... It looks like we’re not going to gain any Senate seats, but we’ll probably lose one. But it looked a whole lot worse than that a month ago. If you look at it, too, they spent hundreds and hundreds of millions of dollars to take over state elections in terms of the House and the Senate and Republicans actually gained two, which was a total disaster across the country for Democrats because they they had planned on taking over, you know, more state government and went the opposite way. ... We voted in our leadership yesterday and I got to participate in that vote. (Senate Republican leader Mitch) McConnell held on to that along with John Thune as our whip, whether it’s majority or a minority, just depends on ... what happens in January.
Q: You campaigned on supporting President Donald Trump, being a solid vote for him in the Senate. I know that there’s still some challenges and recounts going on, but it looks like we’re probably going to have a President Joe Biden. How does that change your posture in terms of how you campaigned versus how you can govern? Can you work with a Biden administration?
A: Well, first of all, I think it still is still up in the air who’s going to be the president. We do have a system to go by. And, you know, I just don’t understand why we get the media so involved and thinking, whether it’s President Trump or Biden. When we’re in a situation where it’s totally different in the election than we’ve normally had because we had seven or eight states come in and they change the election rules, supposedly because of the virus, but they had all these mail-in ballots and they can’t get them counted and they can’t get them counted the right way. So instead of waiting like what should have happened, the media just jumped the gun. And of course, they gave Arizona to Biden last week, and now the president looks like he’s got a great chance to win that state after the election.
So, you know, the media has got to stand down on all of this because they’re creating so much havoc. I remember in 2000 Al Gore was president, United States, president-elect, for 30 days — 30 days — and after 30 days, it got to the Supreme Court and the Supreme Court says, no, George Bush is going to be the president. That’s the problem we’ll get into when we do a lot of guessing, and that’s all it is right now.
... Now, if — if — Joe Biden gets elected, obviously, we’ve got to do what’s best for the country. ... I’ll follow the lead of McConnell in terms of how we have the Senate and how we set our schedules up and all that. But there’s a lot of things we've got to get done, one of them is these elections. We cannot allow this country to go through what we’re going through again. I mean, we’re an advanced country and we’re sitting here a week after the election and we don’t know. We have no clue, and that’s wrong. Alabama, within three hours of closing the polls down, had a winner in every race. And some of these states don’t have the population that we have. So to me, it’s just chaos, organized chaos, and I don’t know why we have this. We’re a better country in this.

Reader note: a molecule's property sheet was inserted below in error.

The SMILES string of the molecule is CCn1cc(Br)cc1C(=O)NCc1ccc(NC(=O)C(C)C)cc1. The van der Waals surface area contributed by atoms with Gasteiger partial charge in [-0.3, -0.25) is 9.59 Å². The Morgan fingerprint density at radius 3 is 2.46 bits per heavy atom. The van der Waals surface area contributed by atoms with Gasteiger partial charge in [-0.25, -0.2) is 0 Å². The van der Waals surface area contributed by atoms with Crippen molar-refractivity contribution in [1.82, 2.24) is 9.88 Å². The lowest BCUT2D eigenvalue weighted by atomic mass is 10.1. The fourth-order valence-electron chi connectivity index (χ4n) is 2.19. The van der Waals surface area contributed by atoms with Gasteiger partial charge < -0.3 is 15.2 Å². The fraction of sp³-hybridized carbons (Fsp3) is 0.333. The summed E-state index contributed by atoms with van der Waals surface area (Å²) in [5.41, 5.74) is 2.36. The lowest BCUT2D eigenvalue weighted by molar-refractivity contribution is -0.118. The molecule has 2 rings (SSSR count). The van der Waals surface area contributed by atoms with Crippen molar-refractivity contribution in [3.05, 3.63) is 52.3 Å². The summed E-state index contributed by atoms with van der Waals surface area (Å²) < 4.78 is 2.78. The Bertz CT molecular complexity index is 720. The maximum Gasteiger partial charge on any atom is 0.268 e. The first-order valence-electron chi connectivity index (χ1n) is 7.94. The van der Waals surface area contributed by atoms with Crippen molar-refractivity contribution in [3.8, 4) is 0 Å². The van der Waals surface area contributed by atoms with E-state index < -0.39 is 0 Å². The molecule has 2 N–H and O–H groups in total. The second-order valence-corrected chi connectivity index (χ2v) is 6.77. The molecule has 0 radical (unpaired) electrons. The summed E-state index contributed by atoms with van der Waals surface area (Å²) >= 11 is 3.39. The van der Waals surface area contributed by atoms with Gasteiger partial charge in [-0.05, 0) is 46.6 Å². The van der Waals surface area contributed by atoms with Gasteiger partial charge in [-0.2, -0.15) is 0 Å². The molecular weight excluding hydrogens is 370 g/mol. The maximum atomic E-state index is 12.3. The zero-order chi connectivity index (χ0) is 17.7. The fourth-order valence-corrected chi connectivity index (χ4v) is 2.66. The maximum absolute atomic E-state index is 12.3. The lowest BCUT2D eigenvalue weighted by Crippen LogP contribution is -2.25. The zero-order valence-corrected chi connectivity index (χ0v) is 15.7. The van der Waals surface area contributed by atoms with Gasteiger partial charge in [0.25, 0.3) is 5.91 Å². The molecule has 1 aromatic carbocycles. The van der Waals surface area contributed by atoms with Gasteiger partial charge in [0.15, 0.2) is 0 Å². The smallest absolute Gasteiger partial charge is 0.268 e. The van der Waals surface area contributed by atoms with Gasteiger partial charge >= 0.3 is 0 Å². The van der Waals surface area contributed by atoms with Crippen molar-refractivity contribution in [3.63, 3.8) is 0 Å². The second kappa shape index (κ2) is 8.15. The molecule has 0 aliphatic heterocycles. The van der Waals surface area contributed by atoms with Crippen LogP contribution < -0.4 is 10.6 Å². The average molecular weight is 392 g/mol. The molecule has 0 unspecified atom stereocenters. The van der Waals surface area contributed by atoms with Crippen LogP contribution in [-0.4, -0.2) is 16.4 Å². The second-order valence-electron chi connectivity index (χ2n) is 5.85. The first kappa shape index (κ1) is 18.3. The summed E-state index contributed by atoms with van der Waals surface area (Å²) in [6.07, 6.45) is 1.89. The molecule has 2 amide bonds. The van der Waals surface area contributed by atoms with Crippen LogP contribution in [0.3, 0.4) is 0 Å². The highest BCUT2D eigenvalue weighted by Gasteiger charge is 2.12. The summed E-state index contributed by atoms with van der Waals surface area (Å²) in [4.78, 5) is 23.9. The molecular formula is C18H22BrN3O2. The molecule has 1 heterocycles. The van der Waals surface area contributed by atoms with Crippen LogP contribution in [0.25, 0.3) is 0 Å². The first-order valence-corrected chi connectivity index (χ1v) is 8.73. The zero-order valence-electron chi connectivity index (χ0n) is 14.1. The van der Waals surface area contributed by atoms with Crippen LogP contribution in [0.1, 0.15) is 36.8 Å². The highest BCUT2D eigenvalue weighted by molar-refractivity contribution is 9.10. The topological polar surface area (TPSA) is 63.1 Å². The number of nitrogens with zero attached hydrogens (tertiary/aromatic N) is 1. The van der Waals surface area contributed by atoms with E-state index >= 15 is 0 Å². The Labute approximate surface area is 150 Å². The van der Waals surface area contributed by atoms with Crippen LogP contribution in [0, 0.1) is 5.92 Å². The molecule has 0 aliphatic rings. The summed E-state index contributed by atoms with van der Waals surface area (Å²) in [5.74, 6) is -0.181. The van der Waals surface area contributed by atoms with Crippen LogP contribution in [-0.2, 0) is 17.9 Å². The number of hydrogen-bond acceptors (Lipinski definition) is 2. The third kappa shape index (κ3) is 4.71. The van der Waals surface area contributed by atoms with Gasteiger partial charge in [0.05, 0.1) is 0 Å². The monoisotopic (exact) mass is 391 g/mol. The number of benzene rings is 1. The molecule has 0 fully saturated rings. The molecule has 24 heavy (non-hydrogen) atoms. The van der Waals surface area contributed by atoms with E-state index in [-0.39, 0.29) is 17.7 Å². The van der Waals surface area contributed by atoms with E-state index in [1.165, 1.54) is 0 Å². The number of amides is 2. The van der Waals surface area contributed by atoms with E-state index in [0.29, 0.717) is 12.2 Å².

... So, we’ll see what happens. Whoever is president, if Joe Biden is a president, you know, of course, we’re going (to work with them). You know my beliefs. I mean, I’m a Christian conservative and we’re not going to get away from those values on my vote. But, you know, it is what it is when you get to that. And so if we can work with the House, we surely work with the president if it’s President Biden.
Q: You won your race, and so that’s obviously a big takeaway. Other than that obvious point, what kind of takeaways did you take from the election, both state and nationally? What do you think voters said?
A: Well, it’s a little concerning to me that, just as a citizen this time last week, I look at it and I see what country I grew up in and what it’s meant and the direction that we were going, and it’s concerning to me that a guy can run for president of the United States and have an opportunity to win when he leans more to a socialist type of government, you know, one-payer system in health care, raise taxes 20%, when the other half the country is basically voting for freedom, let us control our own lives, stay out of our life. And that’s concerning to me that we’re to the point now where we’ve got almost half the country voting for something that this country wasn’t built on.
Very concerning and, you know, as I tell people, my dad fought 76 years ago in Europe to free Europe of socialism. Today, you look at this election, we have half this country that made some kind of movement, now they might not believe in it 100%, but they made some kind of movement toward socialism. So we’re fighting it right here on our own soil. We’ve got to decide, you know, over the years which direction we’re going, and that part’s concerning to me.